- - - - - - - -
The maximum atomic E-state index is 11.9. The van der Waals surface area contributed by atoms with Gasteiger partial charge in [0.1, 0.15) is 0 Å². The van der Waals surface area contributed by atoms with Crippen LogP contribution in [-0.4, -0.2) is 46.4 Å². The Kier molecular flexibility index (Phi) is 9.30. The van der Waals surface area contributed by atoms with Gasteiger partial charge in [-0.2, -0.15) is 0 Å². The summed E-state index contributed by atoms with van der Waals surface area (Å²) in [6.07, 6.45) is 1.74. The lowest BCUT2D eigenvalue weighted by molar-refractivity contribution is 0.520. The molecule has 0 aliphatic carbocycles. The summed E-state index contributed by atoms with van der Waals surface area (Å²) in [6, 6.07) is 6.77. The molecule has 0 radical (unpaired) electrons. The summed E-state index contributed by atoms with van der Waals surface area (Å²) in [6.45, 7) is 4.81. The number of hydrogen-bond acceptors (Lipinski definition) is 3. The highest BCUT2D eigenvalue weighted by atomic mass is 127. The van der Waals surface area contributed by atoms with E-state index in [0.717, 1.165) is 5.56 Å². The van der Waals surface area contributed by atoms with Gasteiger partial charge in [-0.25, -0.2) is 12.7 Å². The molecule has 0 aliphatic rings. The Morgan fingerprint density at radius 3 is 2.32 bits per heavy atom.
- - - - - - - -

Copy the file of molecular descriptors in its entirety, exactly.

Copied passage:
The maximum atomic E-state index is 11.9. The van der Waals surface area contributed by atoms with Gasteiger partial charge in [0.1, 0.15) is 0 Å². The van der Waals surface area contributed by atoms with Crippen LogP contribution in [-0.4, -0.2) is 46.4 Å². The Kier molecular flexibility index (Phi) is 9.30. The van der Waals surface area contributed by atoms with Gasteiger partial charge in [-0.2, -0.15) is 0 Å². The summed E-state index contributed by atoms with van der Waals surface area (Å²) in [6.07, 6.45) is 1.74. The lowest BCUT2D eigenvalue weighted by molar-refractivity contribution is 0.520. The molecule has 0 aliphatic carbocycles. The summed E-state index contributed by atoms with van der Waals surface area (Å²) in [6, 6.07) is 6.77. The molecule has 0 radical (unpaired) electrons. The summed E-state index contributed by atoms with van der Waals surface area (Å²) in [6.45, 7) is 4.81. The number of hydrogen-bond acceptors (Lipinski definition) is 3. The highest BCUT2D eigenvalue weighted by atomic mass is 127. The van der Waals surface area contributed by atoms with E-state index in [0.717, 1.165) is 5.56 Å². The van der Waals surface area contributed by atoms with Gasteiger partial charge in [-0.25, -0.2) is 12.7 Å². The molecule has 0 aliphatic rings. The Morgan fingerprint density at radius 3 is 2.32 bits per heavy atom.